When Samantha Bravencourt misinterprets a wedding invitation and lands up at a stranger’s nuptials in Winston-Salem, North Carolina, she’s embarrassed and annoyed. Still, the trip gives Sam the chance to visit her eccentric Aunt Dovie, and to get away from working in her mom’s D.C. fashion boutique. What she doesn’t count on is the past returning to haunt her with a vengeance.
When Samantha last saw Lien Hong , it was nearly a decade earlier, and Lien was Sam’s student at the Philippine Refugee Processing Center near Manila. In 1985, many Vietnamese, Laotian, and Cambodian families were trying to immigrate to the United States. The teachers at the PRPC taught them English and American culture, attempting to ease their transition. Now Lien and her family are in Winston-Salem, and she is thrilled to find Samantha. Sam isn’t sure how she feels about their reunion. Lien was a handful then, and obsessed with the man Sam had a crush on–her handsome fellow teacher, Carson Brylie, also a North Carolinian. Carson broke Sam’s heart, and she would rather not be reminded of him or this part of her past.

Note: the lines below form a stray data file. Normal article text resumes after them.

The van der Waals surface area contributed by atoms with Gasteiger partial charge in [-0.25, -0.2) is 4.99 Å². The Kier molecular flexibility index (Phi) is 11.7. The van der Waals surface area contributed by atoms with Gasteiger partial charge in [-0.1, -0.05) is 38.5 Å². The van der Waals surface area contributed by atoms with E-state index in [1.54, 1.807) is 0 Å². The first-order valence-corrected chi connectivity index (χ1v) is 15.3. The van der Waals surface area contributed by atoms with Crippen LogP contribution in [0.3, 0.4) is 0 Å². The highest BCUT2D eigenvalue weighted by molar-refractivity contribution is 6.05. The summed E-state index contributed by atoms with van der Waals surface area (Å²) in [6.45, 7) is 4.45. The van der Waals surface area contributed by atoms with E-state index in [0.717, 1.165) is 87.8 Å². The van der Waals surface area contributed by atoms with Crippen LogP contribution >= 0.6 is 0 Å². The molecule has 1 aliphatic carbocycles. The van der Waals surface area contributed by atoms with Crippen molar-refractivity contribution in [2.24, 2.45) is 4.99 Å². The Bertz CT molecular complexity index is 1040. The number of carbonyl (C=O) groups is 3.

But she doesn’t have much choice when Carson hears about her presence, and calls. Soon he’s back in her life, and as confusing as ever. Sam doesn’t know what Carson wants, but she does know that she won’t be so fast to give away her heart a second time. Unfortunately, since Lien needs both Sam and Carson’s help badly, Sam can’t avoid him. The young Vietnamese is an Amerasian: the daughter of a Vietnamese woman and an American G.I. Ridiculed and stigmatized, Lien’s mother gave her up to relatives as a baby, and fled. Now Lien is getting married, and wants to find her birth mother more than anything. As Samantha and Carson spend more and more time together in an effort to unite a family, Sam learns that the surest path to happiness lies in learning to trust herself, others, and God once more.
Check this title’s availability in the UNC-Chapel Hill Library catalog.